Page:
- For any audition you need to be prepared.
This doesn’t just mean knowing your audition inside out, it also means knowing your character as well as you know yourself. Try reading the plot of the show and watching whatever versions you can get your hands on – whether it’s from YouTube, a DVD or live production. By doing this you are getting to know your character, and specifically their journey on stage. This will give you context to your piece. Knowing what has come before it in the show will also give you a better understanding of how the character is thinking and feeling within the scene / song.
- Don’t get too attached!
A lot of pitfalls can happen from doing the above advice. You can sometimes end up copying the performances you’ve watched. You have to take into consideration that the director, choreographer, musical director and basically everybody will have their own interpretation of the character, so you need to be flexible enough to do many variations on the spot. Before your audition try out your piece in as many different ways as possible, for example as a different character, in a random accent or an emotion. This will loosen you up and you won’t be stuck in a fixed robotic performance. This also prepares you for when the Director (usually) asks you to do it “again but different”. This could happen two or three times, so just go with whatever you fancy – you never know, it might be better than your first go!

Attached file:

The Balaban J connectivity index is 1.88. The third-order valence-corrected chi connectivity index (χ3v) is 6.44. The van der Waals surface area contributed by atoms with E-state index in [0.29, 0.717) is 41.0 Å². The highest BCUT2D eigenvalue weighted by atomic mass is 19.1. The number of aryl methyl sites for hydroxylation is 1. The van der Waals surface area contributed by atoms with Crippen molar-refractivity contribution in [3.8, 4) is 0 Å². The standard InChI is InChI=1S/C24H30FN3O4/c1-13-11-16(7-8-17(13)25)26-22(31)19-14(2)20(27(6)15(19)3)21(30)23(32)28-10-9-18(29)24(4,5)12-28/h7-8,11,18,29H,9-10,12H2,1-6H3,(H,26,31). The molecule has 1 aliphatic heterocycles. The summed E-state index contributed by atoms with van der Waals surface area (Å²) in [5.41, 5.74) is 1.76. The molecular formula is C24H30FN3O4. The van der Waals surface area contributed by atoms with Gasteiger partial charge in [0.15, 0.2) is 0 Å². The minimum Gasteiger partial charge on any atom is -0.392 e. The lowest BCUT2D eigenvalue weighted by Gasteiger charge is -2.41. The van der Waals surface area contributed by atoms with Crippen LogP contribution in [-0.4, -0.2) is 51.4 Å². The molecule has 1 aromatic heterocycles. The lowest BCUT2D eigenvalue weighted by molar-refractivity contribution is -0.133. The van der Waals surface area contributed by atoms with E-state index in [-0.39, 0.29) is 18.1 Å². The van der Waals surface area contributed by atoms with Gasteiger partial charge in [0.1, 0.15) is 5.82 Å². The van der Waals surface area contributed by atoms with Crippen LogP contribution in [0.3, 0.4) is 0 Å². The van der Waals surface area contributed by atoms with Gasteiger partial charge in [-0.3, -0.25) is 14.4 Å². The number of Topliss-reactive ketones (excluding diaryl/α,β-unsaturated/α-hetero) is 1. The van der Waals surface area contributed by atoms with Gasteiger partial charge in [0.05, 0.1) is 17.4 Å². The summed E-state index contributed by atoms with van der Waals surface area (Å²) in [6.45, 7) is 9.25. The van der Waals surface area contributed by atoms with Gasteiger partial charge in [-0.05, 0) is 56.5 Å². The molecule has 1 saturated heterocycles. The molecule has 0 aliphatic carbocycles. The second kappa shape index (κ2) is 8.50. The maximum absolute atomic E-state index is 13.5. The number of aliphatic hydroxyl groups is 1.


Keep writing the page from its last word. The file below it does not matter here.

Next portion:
- Work with other people.
Lots of people have an idea that an audition is an all-for-themselves, catfight environment… this is not true. If you have to do a scene with someone then make it work (through chemistry, friendship etc.), but don’t try to out act them. You are playing the role, not the other actors!
- Sadly yes, you will meet the occasional “I’m going to get this, not you” snob, but not everyone is like that and don’t let that be you!
Most of all, a company is auditioning for someone they want to work with, so you need to be nice and friendly and listen to all the people you’re conversing with. If you make a good impression of yourself, it could be the last boost you need to get you the part you want.
- Don’t go on a rage if you don’t get the role.
Rejection is the most common thing you will come across in the performance industry. No matter how well your audition went there is still a chance you won’t get it. Don’t let this make you give up – get in the chorus and show them your commitment! A lot of directors will never forget you if you don’t get a part then cut all ties with the show as a result of your disgust. Pick yourself up, brush yourself off and try again – it will pay off!